Coldwell Banker Sosua
What was once a sleepy little town, Sosua now offers its visitors first class hotel accommodations, casinos, great seafood and international cuisine restaurants, and some of the most vibrant nightlife in the Dominican Republic.
Sosua is one of the fastest growing towns in the Dominican Republic and there are numerous international companies that are now investing in the area creating some of the best real estate opportunities in the entire Caribbean. By far one of the prettiest spots on the North Coast, Sosua is situated on a breathtaking bay spotted with white sand beaches, rock formations and luxurious homes and resorts. Many would say that Sosua's crescent-shaped beach hugged by a sheltering cove bracketed by Los Charamicos to the West and El Batey to the East is the country's most beautiful beach.
Sosua history: In 1938, during the Evian Conference, (an international conference called by Franklin D. Roosevelt seeking help for the Jewish communities and protecting them from Hitler's Nazi regime). Thirty three countries attended this conference but only one country, the Dominican Republic, offered to grant large numbers of Jews sanctuary. President Rafael Trujillo offered to accept up to 100,000 Jewish refugees. About 800 German and Austrian Jewish refugees received visas by the Dominican government between 1940 and 1945 and settled in Sosua. The government provided them with land and resources with which they created a dairy and cheese factory, named Productos Sosua, still in existence today. Descendants of the original settlers still live in Sosua, where they maintain a synagogue and a museum.
With the exception of the Jewish community, the town was little known until tourism took off in the island in the mid 80`s and has now been a top tourist destination for Europeans for nearly three decades. There is a very large expatriate community in Sosua, which consists of mostly European, American, and Canadian expats and its vibrant streets are punctuated with casual European-style open air restaurants, bars and cafes. The nightlife is compelling here too, with discos jumping into the early morning hours. Another nightlife option is the casino at Playa Chiquita or at Sosua Bay, where they offer slots, blackjack, roulette, craps and Caribbean poker. This once sleepy fishing village, Sosua is now a top tourist destination as evidenced by the wealth of bars, restaurants and shops that line its streets. Despite this, Sosua has hung onto a small town charm that is all its own.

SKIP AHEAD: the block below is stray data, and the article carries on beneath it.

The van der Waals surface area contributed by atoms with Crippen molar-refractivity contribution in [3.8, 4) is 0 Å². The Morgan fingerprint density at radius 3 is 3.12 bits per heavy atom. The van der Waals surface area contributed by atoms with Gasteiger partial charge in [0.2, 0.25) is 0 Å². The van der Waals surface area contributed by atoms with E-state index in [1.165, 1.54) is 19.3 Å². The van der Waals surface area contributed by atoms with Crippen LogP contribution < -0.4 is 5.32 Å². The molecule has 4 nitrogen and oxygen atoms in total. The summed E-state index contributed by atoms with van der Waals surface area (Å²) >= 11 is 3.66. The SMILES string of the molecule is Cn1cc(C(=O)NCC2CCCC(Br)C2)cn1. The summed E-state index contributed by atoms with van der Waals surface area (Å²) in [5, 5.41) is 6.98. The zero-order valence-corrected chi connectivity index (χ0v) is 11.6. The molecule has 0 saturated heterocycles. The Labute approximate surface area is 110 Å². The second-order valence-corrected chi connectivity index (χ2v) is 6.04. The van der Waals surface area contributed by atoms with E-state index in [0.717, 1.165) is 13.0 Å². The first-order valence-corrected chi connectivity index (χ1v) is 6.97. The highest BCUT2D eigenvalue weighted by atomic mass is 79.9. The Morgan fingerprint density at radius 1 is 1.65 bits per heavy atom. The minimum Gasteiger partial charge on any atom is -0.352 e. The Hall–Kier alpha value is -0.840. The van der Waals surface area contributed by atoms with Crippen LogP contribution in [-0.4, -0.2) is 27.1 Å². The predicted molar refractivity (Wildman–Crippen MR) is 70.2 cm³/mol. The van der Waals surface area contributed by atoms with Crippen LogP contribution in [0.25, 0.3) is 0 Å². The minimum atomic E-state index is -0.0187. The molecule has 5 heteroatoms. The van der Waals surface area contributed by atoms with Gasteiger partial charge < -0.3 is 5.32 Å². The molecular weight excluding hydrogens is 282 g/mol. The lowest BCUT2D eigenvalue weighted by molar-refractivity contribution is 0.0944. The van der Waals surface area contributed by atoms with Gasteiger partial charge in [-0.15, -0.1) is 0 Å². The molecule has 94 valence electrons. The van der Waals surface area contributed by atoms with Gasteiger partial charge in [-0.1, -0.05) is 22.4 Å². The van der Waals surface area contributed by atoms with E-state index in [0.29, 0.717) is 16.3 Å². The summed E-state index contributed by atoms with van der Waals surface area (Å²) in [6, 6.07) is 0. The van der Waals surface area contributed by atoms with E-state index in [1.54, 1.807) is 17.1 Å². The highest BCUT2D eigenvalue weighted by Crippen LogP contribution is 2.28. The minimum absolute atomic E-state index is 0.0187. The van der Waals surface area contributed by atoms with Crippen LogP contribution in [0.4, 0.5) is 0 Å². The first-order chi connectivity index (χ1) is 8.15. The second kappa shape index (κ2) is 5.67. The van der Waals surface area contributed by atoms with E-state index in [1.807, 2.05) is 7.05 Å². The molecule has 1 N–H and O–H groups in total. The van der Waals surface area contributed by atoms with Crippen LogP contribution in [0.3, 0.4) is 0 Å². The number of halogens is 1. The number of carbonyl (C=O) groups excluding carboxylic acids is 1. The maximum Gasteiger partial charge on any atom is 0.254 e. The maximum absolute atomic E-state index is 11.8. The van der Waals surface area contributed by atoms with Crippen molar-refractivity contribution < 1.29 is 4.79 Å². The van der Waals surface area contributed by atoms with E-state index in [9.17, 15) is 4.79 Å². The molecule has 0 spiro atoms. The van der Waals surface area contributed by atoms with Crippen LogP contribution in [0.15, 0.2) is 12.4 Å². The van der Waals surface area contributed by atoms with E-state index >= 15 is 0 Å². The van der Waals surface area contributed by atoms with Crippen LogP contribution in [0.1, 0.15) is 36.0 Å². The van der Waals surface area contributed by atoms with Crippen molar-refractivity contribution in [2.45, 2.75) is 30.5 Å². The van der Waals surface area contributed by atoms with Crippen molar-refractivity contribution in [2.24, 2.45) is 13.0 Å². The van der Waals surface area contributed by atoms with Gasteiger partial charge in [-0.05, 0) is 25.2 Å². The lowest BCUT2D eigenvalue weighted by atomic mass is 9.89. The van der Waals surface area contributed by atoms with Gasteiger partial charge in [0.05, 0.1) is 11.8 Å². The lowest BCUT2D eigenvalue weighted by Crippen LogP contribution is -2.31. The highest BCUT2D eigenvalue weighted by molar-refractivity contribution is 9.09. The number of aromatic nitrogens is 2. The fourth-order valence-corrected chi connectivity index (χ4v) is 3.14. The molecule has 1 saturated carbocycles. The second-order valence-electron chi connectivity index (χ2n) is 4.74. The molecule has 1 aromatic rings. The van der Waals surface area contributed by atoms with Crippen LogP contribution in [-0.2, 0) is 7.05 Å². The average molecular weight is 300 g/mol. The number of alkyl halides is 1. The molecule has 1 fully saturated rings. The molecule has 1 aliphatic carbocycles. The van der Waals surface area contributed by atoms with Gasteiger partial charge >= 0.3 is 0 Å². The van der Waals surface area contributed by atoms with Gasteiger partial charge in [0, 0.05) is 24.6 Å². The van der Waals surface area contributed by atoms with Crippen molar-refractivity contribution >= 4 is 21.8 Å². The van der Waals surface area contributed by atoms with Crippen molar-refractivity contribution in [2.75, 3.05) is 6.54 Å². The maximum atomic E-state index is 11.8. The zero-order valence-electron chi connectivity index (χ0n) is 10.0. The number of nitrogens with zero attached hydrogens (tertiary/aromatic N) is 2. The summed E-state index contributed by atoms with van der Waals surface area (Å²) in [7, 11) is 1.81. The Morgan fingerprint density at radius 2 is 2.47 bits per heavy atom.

Sosua Beach: The main attraction of Sosua is the beach, the shops, restaurants and of course the night life. Sosua beach is a U-shaped beach of fine white sands in a sheltered cove. Multiple water sports can be hired right on the beach. Snorkeling is a popular option. Snorkelers can swim about 150 feet from shore and find coral reefs with delightful opportunities to take underwater pictures of flounder, parrot fish, grouper, porcupine and dozens of other varieties of fish. The water is very calm in most areas and is crystal clear on most days. The beach is lined from one end to the other with restaurants and bars serving both Dominican and International food. One of the most popular dishes served on the beach is fried fish, a whole fish served with rice and plantains. Wherever you go throughout the Dominican Republic, you will always find this dish served on the local beaches.
Sosua diving: Sosua diving offers ideal conditions as the bay is relatively calm all year round, with very little current or surge, making this a perfect place to discover the underwater world for beginners. For the more experienced of you Sosua offer deep, wall and wreck dives. Visibility in winter is around 12 meters and during the summer this increases to up to 35 meters. There are plenty of hard and soft corals, sponges and fish, with the average water temperature between 26C and 29C. Occasional visitors to Sosua shores include manta rays, whales, nurse sharks and whale sharks.
For beginners there are a lot of interesting sites like, the Three Rocks and the Five Rocks. Both sites don't go any deeper than 19m and have a lot of fish and nice corals.
Pyramid is a dive spot for beginners who like to dive in caves as it's at a depth of 5-18m while as Palmera is a nice coral covered wall with overhangs and small tunnels.
More advanced divers can enjoy the Zingara Wreck at a depth of 28-36m.
In the year 1994 a small cargo ship with loading crane and tonnage was sank for divers. Doors and windows were taken away to give a safe dive. This new habitat is now thriving with marine life.
No matter what you are looking for, whether it be diving through sunken ships, lying under a coconut palm on the beach or taking in the vibrant nightlife, Sosua is one of the most exciting places on the North coast.